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# The Heat of Reaction (also known and Enthalpy of Reaction) is the change in

## the enthalpy of a chemical reaction that occurs at a constant pressure. It is a

thermodynamic unit of measurement useful for calculating the amount of energy per mole
either released or produced in a reaction. Since enthalpy is derived from pressure,
volume, and internal energy, all of which are state functions, enthalpy is also a state
function.

Introduction
H, or the change in enthalpy arose as a unit of measurement meant to calculate the
change in energy of a system when it became too difficult to find the U, or change in the
internal energy of a system, by simultaneously measure the amount
of heat and work exchanged. Given a constant pressure, the change in enthalpy can be
measured as H=q (see enthalpy for a more detailed explanation).

The notation H or Hrxn then arises to explain the precise temperature and pressure of
the heat of reaction H. The standard enthalpy of reaction is symbolized by H or
Hrxn and can take on both positive and negative values. The units for H are kiloJoules
per mole, or kj/mol.

H and Hrxn

## = represents the change in the enthalpy; (Hproducts -Hreactants)

o a positive value indicates the products have greater enthalpy, or that it is an
endothermic reaction (heat is required)
o a negative value indicates the reactants have greater enthalpy, or that it is an
exothermic reaction (heat is produced)
= signifies that the reaction is a standard enthalpy change, and occurs at a preset
pressure/temperature
rxn = denotes that this change is the enthalpy of reaction

The Standard State: The standard state of a solid or liquid is the pure substance at a
pressure of 1 bar ( 105 Pa) and at a relevant temperature.

The Hrxn is the standard heat of reaction or standard enthalpy of a reaction, and like H
also measures the enthalpy of a reaction. However, Hrxn takes place under "standard"
conditions, meaning that the reaction takes place at 25 C and 1 atm. The benefit of a
measuring H under standard conditions lies in the ability to relate one value of H to
another, since they occur under the same conditions.

Applications
How to Calculate H Experimentally
Enthalpy can be measured experimentally through the use of a calorimeter. A calorimeter
is an isolated system which has a constant pressure, so H=q=cpsp x m x (T)

## How to calculate H Numerically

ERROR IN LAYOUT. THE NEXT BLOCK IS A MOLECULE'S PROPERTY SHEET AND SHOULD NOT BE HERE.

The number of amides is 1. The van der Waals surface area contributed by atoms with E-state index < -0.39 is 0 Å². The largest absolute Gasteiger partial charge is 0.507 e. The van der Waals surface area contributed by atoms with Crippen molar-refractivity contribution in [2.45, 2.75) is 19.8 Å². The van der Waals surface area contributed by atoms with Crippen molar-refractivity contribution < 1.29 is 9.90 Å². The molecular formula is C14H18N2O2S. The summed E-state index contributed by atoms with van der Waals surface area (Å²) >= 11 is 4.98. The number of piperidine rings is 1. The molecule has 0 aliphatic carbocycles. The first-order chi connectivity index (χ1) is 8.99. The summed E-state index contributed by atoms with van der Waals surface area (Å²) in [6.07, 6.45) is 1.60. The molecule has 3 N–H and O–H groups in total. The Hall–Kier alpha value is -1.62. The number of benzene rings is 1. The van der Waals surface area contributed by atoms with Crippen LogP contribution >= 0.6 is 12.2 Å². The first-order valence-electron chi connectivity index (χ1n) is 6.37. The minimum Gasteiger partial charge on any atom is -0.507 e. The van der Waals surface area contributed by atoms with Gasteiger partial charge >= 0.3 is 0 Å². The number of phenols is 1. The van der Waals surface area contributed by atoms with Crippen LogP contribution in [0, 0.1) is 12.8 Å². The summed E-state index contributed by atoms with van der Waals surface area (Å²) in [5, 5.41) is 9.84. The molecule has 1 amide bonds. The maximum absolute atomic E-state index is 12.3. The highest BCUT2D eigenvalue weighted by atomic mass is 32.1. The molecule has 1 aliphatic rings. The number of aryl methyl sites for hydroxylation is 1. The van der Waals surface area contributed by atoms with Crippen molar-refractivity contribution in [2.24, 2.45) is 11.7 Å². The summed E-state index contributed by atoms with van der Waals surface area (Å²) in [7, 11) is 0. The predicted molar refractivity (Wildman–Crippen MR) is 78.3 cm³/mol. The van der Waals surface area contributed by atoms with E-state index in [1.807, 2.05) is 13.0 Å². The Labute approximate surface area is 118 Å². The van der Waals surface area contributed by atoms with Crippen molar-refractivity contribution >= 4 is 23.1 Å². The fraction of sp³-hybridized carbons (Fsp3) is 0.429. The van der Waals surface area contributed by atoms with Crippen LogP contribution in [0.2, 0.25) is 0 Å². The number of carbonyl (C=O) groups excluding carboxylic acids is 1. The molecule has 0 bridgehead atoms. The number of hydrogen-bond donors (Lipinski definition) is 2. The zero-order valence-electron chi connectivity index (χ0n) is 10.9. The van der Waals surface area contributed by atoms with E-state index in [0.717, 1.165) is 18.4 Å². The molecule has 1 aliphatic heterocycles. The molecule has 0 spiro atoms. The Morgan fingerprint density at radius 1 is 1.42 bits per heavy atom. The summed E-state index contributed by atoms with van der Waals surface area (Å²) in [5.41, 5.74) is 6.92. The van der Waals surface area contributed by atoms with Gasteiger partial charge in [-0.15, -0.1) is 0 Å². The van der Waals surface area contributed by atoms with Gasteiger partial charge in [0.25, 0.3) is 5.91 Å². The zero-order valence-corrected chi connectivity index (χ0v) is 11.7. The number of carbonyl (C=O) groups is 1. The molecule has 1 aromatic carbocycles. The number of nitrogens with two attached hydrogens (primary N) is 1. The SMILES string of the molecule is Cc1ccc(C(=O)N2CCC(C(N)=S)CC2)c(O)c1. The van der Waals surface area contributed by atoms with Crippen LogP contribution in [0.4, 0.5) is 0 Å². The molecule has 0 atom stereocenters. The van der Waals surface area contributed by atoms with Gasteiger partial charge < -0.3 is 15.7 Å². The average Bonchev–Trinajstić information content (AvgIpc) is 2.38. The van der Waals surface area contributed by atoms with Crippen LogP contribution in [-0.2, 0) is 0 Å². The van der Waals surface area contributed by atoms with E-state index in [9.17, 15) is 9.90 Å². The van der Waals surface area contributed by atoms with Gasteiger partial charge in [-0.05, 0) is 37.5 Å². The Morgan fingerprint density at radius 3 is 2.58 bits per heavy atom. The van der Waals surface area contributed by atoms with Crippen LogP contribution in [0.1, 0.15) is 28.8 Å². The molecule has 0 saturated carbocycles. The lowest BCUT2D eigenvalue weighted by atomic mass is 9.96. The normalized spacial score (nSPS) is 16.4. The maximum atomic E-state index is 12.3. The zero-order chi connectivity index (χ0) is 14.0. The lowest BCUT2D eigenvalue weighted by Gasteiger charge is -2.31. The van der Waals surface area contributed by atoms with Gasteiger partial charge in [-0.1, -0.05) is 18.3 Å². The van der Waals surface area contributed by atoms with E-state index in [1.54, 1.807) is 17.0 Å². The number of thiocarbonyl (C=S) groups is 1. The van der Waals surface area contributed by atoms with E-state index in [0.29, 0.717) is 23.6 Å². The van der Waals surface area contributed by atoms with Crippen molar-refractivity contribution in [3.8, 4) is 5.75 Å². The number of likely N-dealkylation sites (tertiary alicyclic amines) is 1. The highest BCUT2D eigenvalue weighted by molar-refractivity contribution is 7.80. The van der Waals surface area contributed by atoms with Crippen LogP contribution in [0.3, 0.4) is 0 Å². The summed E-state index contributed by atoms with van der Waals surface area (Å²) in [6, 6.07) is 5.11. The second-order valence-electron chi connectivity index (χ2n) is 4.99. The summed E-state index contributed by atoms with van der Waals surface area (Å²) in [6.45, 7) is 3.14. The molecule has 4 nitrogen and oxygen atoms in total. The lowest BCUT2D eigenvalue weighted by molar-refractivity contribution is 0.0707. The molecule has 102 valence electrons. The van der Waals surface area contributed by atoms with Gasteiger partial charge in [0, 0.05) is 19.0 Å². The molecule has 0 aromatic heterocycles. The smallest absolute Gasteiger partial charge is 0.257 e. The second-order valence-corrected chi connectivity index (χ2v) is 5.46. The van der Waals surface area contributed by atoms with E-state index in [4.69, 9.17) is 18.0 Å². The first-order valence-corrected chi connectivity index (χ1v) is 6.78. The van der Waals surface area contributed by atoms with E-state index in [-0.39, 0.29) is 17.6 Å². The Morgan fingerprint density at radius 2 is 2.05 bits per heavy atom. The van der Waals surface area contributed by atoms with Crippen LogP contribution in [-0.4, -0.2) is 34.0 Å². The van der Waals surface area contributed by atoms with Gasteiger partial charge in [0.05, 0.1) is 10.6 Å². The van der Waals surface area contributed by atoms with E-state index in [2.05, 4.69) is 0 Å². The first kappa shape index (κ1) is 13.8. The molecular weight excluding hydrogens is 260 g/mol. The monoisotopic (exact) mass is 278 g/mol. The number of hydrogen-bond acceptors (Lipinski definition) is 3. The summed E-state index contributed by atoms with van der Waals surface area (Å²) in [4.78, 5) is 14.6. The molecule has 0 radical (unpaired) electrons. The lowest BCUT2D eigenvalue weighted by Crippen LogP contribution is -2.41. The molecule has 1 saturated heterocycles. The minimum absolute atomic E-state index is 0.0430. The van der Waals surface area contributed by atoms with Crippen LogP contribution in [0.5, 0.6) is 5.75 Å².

To calculate the standard enthalpy of reaction the standard enthalpy of formation must
be utilized. Another, more detailed, form of the standard enthalpy of reaction includes
the use of the standard enthalpy of formation Hf:

H=vpHf(products)vrHf(reactants)H=vpHf(products)vrHf
(reactants)

with

## vp= stoichiometric coefficient of the product from the balanced reaction

vr= stoichiometric coefficient of the reactants from the balanced reaction
Hf= standard enthalpy of formation for the reactants or the products

Since enthalpy is a state function, the heat of reaction depends only on the final and initial
states, not on the path that the reaction takes. For example, the reaction ABAB goes
through intermediate steps (i.e. CDCD), but A and B remain intact.
Therefore, one can measure the enthalpy of reaction as the sum of the H of the three
reactions by applying Hess' Law.

Since the H represents the total energy exchange in the reaction this value can be
either positive or negative.

## A positive H value represents an addition of energy from the reaction

(and from the surroundings), resulting in an endothermic reaction.
A negative value for H represents a removal of energy from the reaction
(and into the surroundings) and so the reaction is exothermic.

Practice Problems
1. Calculate H if a piece of metal with a specific heat of .98 kJkg1K1 and a mass
of 2 kg is heated from 22oC to 28oC.
2. If a calorimeter's H is +2001 Joules, how much heat did the substance inside the
cup lose?
3. Calculate the H of the following reaction: CO2 (g) + H2O (g) --> H2CO3 (g) if the standard
values of Hf are as follows: CO2 (g): -393.509 KJ /mol, H2O (g) : -241.83 KJ/mol, and
H2CO3(g) : -275.2 KJ/mol.
4. Calculate H if a piece of aluminum with a specific heat of .9 kJkg1K1 and a
mass of 1.6 kg is heated from 286oK to 299oK.
5. If the calculated value of H is positive, does that correspond to an endothermic
reaction or an exothermic reaction?

Solutions
1. H=q=cpsp x m x (T) = (.98) x (2) x (+6o) = 11.76 kJ
2. Since the heat gained by the calorimeter is equal to the heat lost by the system,
then the substance inside must have lost the negative of +2001 J, which is -2001
J.
3. H = vpHf(products) - vrHf(reactants) so this means that you add up the
sum of the H's of the products and subtract away the H of the products: (-
275.2kJ) - (-393.509kJ + -241.83kJ) = (-275.2) - (-635.339) = +360.139 kJ.
4. H=q=cpsp x m x (T) = (.9) x (1.6) x (13) = 18.72 kJ
5. Endothermic, since a positive value indicates that the system GAINED heat.

References
1. Petrucci, et al. General Chemistry: Principles & Modern Applications. 9th ed.
Upper Saddle River, New Jersey 2007.
2. Zumdahl, Steven S., and Susan A. Zumdahl. Chemistry. Boston: Houghton
Mifflin Company, 2007.

Contributors
Rachel Martin (UCD), Eleanor Yu (UCD)

Source :
http://chem.libretexts.org/Core/Physical_and_Theoretical_Chemistry/Thermodynamics/
State_Functions/Enthalpy/Heat_of_Reaction